15. J. D. Salinger
Can a body catch a body coming through the rye? If you didn’t read this book as a teenager, I doubt it can ever have the same impact. Luckily, I read it in Mrs. Tink’s class my junior year. Holden definitely falls into the category of names that have too much literary importance to bestow upon a child, yet dumb celebrities keep doing it anyway. It would be a good name for a dog though.

Monday, January 10, 2011

When in Doubt, Throw it Out

If you have enough money to pay someone to open your mail, you are officially too stupid to be rich and should hand over the money to people with the common sense to do something useful with it.

A friend posted an article on Facebook today (via The New York Times) about a woman whose job is to organize homes and offices. (Link below) Needing to organize and de-clutter your home is definitely a first-world problem. The women in the article live in homes that count square feet in the thousands. They have closets as big as my bedrooms. I am supposed to be sympathetic to their plights because, “privilege does not relieve stress. Stress is clutter and clutter is stress.” How very Zen. Or, as I’m sure they would spell is so that it is more unique, Zenne.

Now I realize that there is nothing more annoying that opening up a drawer and not being able to find the object in question, but opening up an apartment and not being able to find the children who live there because their parents don’t want any signs of their presence is another matter entirely. Children bring both stress and clutter to your life. They cannot be neatly organized into a bin (mostly because their arms and legs don’t fit). All their toys, books, and clothes may be organized, but a child using Play-Doh will still make an unholy mess across your floor, no matter how neatly you have labeled the containers. However, the children of these clients obviously have far better things to do than waste time actually playing with their toys anyway. And I quote, “Candy Land? Between sporting events, music lessons, and charity galas, who has time?” I don’t know about you, but I don’t know a lot of four-year olds who attend charity galas. A parent who can spend $1500 on organization (though you have to provide your own label-maker) surely has a nanny who will play the game with the kids, right?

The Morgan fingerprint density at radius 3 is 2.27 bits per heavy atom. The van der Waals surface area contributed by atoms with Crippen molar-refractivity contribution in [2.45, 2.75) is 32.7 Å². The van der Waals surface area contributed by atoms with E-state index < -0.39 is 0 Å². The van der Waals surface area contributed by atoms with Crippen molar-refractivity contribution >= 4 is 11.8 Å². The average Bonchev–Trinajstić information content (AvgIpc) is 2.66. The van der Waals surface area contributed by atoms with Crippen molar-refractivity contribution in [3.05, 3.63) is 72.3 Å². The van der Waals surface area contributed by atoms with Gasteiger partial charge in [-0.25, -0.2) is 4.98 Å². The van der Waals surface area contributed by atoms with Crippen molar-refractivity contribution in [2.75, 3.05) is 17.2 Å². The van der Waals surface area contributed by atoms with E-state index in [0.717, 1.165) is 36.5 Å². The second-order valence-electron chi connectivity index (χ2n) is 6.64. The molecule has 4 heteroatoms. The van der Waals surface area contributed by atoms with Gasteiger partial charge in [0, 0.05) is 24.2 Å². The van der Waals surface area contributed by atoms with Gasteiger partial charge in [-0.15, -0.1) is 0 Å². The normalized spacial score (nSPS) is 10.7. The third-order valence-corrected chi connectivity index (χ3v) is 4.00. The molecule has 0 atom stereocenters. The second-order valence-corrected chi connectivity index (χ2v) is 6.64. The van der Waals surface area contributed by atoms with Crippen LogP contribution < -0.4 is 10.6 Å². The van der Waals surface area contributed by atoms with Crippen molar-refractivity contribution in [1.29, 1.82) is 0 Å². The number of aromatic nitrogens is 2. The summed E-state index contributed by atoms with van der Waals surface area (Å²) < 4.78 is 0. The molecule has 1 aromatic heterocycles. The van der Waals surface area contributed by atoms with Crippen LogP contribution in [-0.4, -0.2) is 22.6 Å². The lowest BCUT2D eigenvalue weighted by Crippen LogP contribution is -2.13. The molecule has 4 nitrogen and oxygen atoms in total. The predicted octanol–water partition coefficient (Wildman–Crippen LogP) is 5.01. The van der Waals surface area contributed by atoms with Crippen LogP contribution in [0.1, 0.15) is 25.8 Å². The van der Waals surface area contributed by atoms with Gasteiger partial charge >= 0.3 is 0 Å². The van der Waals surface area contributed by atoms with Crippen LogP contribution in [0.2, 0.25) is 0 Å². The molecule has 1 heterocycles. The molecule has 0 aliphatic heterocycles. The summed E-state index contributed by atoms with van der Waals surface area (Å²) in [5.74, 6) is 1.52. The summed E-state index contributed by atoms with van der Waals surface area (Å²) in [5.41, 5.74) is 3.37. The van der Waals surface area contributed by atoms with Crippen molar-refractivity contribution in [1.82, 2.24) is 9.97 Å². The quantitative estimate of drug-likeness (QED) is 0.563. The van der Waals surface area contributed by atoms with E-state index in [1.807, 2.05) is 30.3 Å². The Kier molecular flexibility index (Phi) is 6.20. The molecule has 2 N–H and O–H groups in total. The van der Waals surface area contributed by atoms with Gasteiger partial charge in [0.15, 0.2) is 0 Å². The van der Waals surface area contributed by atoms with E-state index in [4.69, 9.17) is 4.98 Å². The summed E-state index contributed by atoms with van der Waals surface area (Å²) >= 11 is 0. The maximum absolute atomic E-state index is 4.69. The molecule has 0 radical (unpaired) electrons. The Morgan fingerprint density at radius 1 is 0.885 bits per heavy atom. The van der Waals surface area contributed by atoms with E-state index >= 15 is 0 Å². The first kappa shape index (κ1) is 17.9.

The second page of the article uses the following scenario to explain why this organizer’s services are in such high demand:

“Let’s say you have a home in Aspen and you’re supposed to have a business dinner for 30 there on Friday, and you’ve promised your 8-year-old you’d go to his baseball game, and then the house manager in Aspen quits, and your 8-year-old is crying to go to the baseball game.”